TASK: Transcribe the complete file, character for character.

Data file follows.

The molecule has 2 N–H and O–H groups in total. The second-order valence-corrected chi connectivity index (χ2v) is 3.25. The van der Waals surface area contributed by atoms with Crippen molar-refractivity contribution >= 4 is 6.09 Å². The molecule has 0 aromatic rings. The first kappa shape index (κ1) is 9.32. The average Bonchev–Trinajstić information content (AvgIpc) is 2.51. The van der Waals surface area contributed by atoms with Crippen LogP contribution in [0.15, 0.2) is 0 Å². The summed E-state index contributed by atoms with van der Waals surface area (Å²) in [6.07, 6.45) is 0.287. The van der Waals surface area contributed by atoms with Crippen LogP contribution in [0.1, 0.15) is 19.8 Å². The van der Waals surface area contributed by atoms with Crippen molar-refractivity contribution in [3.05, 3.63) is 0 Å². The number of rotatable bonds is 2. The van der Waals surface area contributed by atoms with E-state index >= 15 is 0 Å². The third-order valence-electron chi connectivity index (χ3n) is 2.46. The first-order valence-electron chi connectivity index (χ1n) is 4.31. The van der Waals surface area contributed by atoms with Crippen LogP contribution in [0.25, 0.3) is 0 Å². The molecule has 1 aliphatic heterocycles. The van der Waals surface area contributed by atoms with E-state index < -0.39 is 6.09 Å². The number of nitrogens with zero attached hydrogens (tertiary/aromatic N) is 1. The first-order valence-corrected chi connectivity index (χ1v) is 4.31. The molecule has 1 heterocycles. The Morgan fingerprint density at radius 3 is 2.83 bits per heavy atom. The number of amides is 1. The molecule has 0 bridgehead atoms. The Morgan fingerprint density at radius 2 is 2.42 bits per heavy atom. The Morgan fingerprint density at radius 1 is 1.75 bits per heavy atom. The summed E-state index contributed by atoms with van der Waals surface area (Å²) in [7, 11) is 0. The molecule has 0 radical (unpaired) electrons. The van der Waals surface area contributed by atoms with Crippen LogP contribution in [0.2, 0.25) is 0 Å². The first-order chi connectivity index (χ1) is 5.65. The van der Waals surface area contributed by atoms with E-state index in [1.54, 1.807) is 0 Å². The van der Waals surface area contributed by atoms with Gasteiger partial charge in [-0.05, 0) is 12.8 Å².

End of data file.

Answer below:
The molecule has 2 N–H and O–H groups in total. The second-order valence-corrected chi connectivity index (χ2v) is 3.25. The van der Waals surface area contributed by atoms with Crippen molar-refractivity contribution >= 4 is 6.09 Å². The molecule has 0 aromatic rings. The first kappa shape index (κ1) is 9.32. The average Bonchev–Trinajstić information content (AvgIpc) is 2.51. The van der Waals surface area contributed by atoms with Crippen LogP contribution in [0.15, 0.2) is 0 Å². The summed E-state index contributed by atoms with van der Waals surface area (Å²) in [6.07, 6.45) is 0.287. The van der Waals surface area contributed by atoms with Crippen LogP contribution in [0.1, 0.15) is 19.8 Å². The van der Waals surface area contributed by atoms with Crippen molar-refractivity contribution in [3.05, 3.63) is 0 Å². The number of rotatable bonds is 2. The van der Waals surface area contributed by atoms with E-state index >= 15 is 0 Å². The third-order valence-electron chi connectivity index (χ3n) is 2.46. The first-order valence-electron chi connectivity index (χ1n) is 4.31. The van der Waals surface area contributed by atoms with Crippen LogP contribution in [0.25, 0.3) is 0 Å². The molecule has 1 aliphatic heterocycles. The van der Waals surface area contributed by atoms with E-state index < -0.39 is 6.09 Å². The number of nitrogens with zero attached hydrogens (tertiary/aromatic N) is 1. The first-order valence-corrected chi connectivity index (χ1v) is 4.31. The molecule has 1 heterocycles. The Morgan fingerprint density at radius 3 is 2.83 bits per heavy atom. The number of amides is 1. The molecule has 0 bridgehead atoms. The Morgan fingerprint density at radius 2 is 2.42 bits per heavy atom. The Morgan fingerprint density at radius 1 is 1.75 bits per heavy atom. The summed E-state index contributed by atoms with van der Waals surface area (Å²) in [7, 11) is 0. The molecule has 0 radical (unpaired) electrons. The van der Waals surface area contributed by atoms with Crippen LogP contribution in [0.2, 0.25) is 0 Å². The first-order chi connectivity index (χ1) is 5.65. The van der Waals surface area contributed by atoms with E-state index in [1.54, 1.807) is 0 Å². The van der Waals surface area contributed by atoms with Gasteiger partial charge in [-0.05, 0) is 12.8 Å².